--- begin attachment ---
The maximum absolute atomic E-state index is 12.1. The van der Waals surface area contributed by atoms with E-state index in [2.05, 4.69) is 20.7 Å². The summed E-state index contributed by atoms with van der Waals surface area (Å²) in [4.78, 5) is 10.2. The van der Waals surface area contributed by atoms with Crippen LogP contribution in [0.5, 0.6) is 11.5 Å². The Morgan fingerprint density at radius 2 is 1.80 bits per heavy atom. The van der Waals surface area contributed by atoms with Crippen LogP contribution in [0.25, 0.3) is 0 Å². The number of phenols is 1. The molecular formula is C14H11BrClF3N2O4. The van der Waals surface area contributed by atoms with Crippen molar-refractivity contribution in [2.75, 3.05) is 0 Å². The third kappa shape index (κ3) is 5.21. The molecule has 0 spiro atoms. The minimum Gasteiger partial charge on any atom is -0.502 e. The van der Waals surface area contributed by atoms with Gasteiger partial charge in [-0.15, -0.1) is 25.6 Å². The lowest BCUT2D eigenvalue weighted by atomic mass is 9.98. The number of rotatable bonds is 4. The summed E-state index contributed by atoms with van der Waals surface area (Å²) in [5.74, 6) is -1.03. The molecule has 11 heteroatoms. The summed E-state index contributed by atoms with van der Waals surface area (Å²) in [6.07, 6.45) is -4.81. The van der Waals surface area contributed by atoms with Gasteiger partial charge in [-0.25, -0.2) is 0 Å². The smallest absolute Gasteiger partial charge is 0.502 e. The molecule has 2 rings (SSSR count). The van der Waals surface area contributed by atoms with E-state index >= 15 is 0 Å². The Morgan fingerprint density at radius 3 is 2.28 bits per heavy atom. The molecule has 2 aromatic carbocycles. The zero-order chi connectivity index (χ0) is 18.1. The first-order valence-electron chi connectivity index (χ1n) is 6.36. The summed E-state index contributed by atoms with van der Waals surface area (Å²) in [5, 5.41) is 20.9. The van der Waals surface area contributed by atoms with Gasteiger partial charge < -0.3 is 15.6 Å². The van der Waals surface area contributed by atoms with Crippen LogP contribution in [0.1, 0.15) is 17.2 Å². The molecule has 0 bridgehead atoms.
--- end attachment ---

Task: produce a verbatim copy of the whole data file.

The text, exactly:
The maximum absolute atomic E-state index is 12.1. The van der Waals surface area contributed by atoms with E-state index in [2.05, 4.69) is 20.7 Å². The summed E-state index contributed by atoms with van der Waals surface area (Å²) in [4.78, 5) is 10.2. The van der Waals surface area contributed by atoms with Crippen LogP contribution in [0.5, 0.6) is 11.5 Å². The Morgan fingerprint density at radius 2 is 1.80 bits per heavy atom. The van der Waals surface area contributed by atoms with Crippen LogP contribution in [0.25, 0.3) is 0 Å². The number of phenols is 1. The molecular formula is C14H11BrClF3N2O4. The van der Waals surface area contributed by atoms with Crippen molar-refractivity contribution in [2.75, 3.05) is 0 Å². The third kappa shape index (κ3) is 5.21. The molecule has 0 spiro atoms. The minimum Gasteiger partial charge on any atom is -0.502 e. The van der Waals surface area contributed by atoms with Gasteiger partial charge in [-0.15, -0.1) is 25.6 Å². The lowest BCUT2D eigenvalue weighted by atomic mass is 9.98. The number of rotatable bonds is 4. The summed E-state index contributed by atoms with van der Waals surface area (Å²) in [5.74, 6) is -1.03. The molecule has 11 heteroatoms. The summed E-state index contributed by atoms with van der Waals surface area (Å²) in [6.07, 6.45) is -4.81. The van der Waals surface area contributed by atoms with Gasteiger partial charge in [-0.25, -0.2) is 0 Å². The smallest absolute Gasteiger partial charge is 0.502 e. The molecule has 2 rings (SSSR count). The van der Waals surface area contributed by atoms with E-state index >= 15 is 0 Å². The Morgan fingerprint density at radius 3 is 2.28 bits per heavy atom. The molecule has 2 aromatic carbocycles. The zero-order chi connectivity index (χ0) is 18.1. The first-order valence-electron chi connectivity index (χ1n) is 6.36. The summed E-state index contributed by atoms with van der Waals surface area (Å²) in [5, 5.41) is 20.9. The van der Waals surface area contributed by atoms with Gasteiger partial charge < -0.3 is 15.6 Å². The van der Waals surface area contributed by atoms with Crippen LogP contribution in [0.1, 0.15) is 17.2 Å². The molecule has 0 bridgehead atoms.